Tuesday, January 27, 2009

Come On-A My House

So yesterday I was saying that I have a new hobby of sorts. It's called "obsessed with vintage cookbooks." Now, before you get all "wow lame-o, could you any be any dorkier?" I would say A.) did you not catch my Chandler Bing impression? and B.) wasn't my Chandler Bing impression proof enough that I couldn't get any dorkier? But vintage cookbooks aren't as boring as you think. The graphics and models in these books are wonderful. In fact, the fembot housewives posing by the BBQ pit like they're Vogueing is hilarious...not to mention the mid-century modern furniture in the background and the cars and clothes could kill me in my tracks. So vintage cookbooks aren't as boring as you might think. (Or maybe they are and I'm the dork. Damn proud of my nerd status, too.)

My obsession started the usual way, by total accident. A couple weeks ago, a few of my out-of-town friends stopped by for dinner and drinks. After a few more drinks, we started playing records and had a few more drinks. And you know that it rolls, you have a few mai tais and start scheming and making plans which sound like a great idea at the time, but then then next morning you're all "Why am I wearing different clothes? Why is the floor sticky? Where's my goldfish? And who is that sleeping on the couch?"

What we came up with is an idea to throw a period-correct, 1959/'60 style dinner party, complete with the apropos clothing, music, cocktails, appetizers, dinner and dessert. We're gonna party like it's 1959. Literally. At the time that sounded swingin', but guess who's stuck doing all the work? Google. And then me. I've been searching vintage food, vintage recipes, vintage desserts, you name it, looking for what would have really been served at a swanky party in 1959. And so this is how I stumbled across the vintage cookbooks that have taken over my life. Either the folks who wrote these cookbooks were part of some 1950's conspiracy of brainwashing housewives across America to believe that in order to prove you're NOT a Communist, you will use pimiento loaf on a daily basis- or- people just really ate that way, which I cannot accept the idea that anyone could enjoy dinner that was made in a mold.

Can I get a witness? The following delights below come from the 1962 cookbook "Knox On-Camera Recipes: A Completely New Guide To Gel-Cookery".


Thanks for gettin' our backs, Knox. I'm sure I'm not the only one bored with your old guide to gel-cookery. Also, there never should have been any guide written with the words "gel-cookery".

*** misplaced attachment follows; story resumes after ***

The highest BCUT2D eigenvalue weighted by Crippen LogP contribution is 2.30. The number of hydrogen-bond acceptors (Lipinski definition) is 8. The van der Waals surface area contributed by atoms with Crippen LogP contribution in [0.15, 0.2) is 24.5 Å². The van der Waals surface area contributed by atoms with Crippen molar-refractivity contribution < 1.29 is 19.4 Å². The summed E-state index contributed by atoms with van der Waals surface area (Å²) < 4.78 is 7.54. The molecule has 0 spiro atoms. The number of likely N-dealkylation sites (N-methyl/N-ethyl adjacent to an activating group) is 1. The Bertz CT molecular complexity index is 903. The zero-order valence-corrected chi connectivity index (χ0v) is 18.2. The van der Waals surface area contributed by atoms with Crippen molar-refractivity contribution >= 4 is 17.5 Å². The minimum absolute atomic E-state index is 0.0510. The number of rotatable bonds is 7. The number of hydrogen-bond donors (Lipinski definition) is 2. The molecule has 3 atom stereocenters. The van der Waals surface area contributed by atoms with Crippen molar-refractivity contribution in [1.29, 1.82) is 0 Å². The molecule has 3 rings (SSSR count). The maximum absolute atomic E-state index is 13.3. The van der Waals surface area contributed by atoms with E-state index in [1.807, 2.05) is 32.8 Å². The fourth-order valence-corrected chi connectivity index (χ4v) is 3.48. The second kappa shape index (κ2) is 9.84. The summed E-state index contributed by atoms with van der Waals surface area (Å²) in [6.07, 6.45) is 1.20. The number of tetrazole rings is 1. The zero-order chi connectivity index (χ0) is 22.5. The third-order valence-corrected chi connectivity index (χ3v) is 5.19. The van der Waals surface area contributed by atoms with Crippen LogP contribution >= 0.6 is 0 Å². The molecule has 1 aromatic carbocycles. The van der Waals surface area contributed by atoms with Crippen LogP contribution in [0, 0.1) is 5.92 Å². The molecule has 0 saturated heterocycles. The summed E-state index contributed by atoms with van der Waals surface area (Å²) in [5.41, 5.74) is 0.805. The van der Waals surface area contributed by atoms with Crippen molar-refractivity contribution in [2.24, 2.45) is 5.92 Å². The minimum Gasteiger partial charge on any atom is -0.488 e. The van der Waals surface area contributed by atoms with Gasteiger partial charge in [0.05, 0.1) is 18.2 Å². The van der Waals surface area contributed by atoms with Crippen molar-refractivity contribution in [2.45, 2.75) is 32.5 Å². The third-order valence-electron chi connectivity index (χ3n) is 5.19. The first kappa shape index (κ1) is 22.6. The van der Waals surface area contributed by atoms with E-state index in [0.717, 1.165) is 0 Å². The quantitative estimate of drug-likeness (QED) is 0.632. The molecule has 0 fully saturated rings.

Behold the culinary atrocities that only the 1960's could bring! Warning: if you haven't eaten yet, you may want to skip these pictures. Most of these dishes look like they've already been eaten.



What the HELL? Really?! Stupid Knox jerks. Lemon jell-o with corn and a side of olives sounds perfect.


This is my favorite. Not only do I not want to even go near this, what with it's pale complexion and questionable meat paste filler, but it looks like something you'd go to the doctor to get removed.


  1. Hun, those are some of the freakiest meal dishes Ive ever laid my eyes upon!

    I will admit though, having like a 1959-early 60's dinner partay would be a lot of fun, but its not fair that youre stuck with all the work.

  2. Hey!!!!! Not only do I have that book, I, too am totally obsessed with vintage cookbooks AND host Mid-century Supper Club potlucks!!!! It all started when we found a group on Flickr who does it, and it escalated from there.

    Here are my pics on Flickr:

    And blogged:

    It is SO MUCH FUN. (Luckily, there are all sorts of vintage recipes for COCKTAILS.) And that's BS that you have to do it all -- make people go thrifting or look stuff up on the internet and make it a potluck. Give out prizes so that people have to WORK for it. I swear to god, they are the easiest -- and most fabulous -- parties I have ever thrown.

    You will have SO MUCH FUN, I swear! And don't feel bad if anyone ignores the tuna jell-o mold. everyone always does.